PBT’s Tuesday Night NBA Winners/Losers: Kobe, LeBron go off on night of the living legends

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Every night the NBA can be a cold hard reality — there are winners, there are losers. It’s the nature of the game. We know you are busy and can’t keep up with every game, so we’re here to bring you the best and worst of the NBA each week night. Here’s what you missed while reading Grantland’s Boogie Nights oral history

source:  LeBron James and the Cleveland Cavaliers. For the second time in a week, the Cavaliers knocked off the East leading Toronto Raptors (who miss DeMar DeRozan, especially at the end of games). What made this impressive was it was a fourth-quarter comeback on the second night of a back-to-back against a Raptors team that had won 39 straight when leading after three. But two things happened. One, Cleveland played more focused defense and held the Raptors to 13 points in the final frame (the Raptors helped out in that quarter). Second, this was one of those games LeBron James wins one for his team — he had 35 points overall, a team best 10 in the fourth quarter and he hit a key three late. He looked every bit the best player on the planet and as good as Kyle Lowry was (he saves his best games for facing Kyrie Irving) it was not going to be enough.

source:  Kobe Bryant. He scored 32 on the Kings, nine of those in the fourth quarter plus he had three key assists in the final frame as the Lakers used a late 9-3 run to come from behind and beat the Cousins-less Kings. Take that Magic Johnson. If the Lakers win it’s because Kobe is putting up numbers and his 32 Tuesday leave him just 31 back of Michael Jordan on the all time scoring list (he could pass MJ on Friday against the Spurs, but my guess is it’s not going to happen with Kawhi Leonard draped all over him).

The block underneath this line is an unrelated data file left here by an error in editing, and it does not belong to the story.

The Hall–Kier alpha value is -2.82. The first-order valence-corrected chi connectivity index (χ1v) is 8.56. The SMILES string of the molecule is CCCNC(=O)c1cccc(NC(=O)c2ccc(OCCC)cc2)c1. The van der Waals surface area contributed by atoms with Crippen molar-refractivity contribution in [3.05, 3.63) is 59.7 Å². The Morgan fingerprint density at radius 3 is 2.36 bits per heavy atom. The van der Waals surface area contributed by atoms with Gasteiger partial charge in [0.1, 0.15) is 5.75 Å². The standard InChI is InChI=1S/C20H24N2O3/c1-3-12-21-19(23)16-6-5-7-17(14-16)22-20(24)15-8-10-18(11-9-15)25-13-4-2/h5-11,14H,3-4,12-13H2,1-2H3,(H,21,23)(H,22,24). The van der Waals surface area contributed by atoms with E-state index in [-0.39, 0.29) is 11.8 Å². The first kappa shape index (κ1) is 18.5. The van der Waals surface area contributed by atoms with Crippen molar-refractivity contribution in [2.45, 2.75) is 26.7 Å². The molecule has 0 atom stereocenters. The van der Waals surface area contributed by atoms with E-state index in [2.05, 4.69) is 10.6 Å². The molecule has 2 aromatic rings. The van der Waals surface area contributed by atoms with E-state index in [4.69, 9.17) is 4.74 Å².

source:  Memphis Grizzlies offense. While nobody was looking the Grizzlies have developed into a top five offense — they are scoring 107.4 points per 100 possessions this season, tied with the Golden State Warriors. Did not see that coming and the question is can they sustain it against good teams — they did Tuesday scoring 114 points (a 125.6 offensive rating per 100 possessions) on Dallas Tuesday. They did it by just overpowering Dallas inside — Marc Gasol had 30 points, while as a team the Grizzlies got 42 of their 85 shots (49.4 percent) within eight feet of the rim. That pounding inside also led to the Grizzlies getting to the free throw line 29 times (hitting 25). Combine that with hitting 7-of-14 from three (Mike Conley and Tayshaun Prince combined to be 4-of-7 from three) and you have a team that is hard to stop. And when things go right, Tony Allen will dance.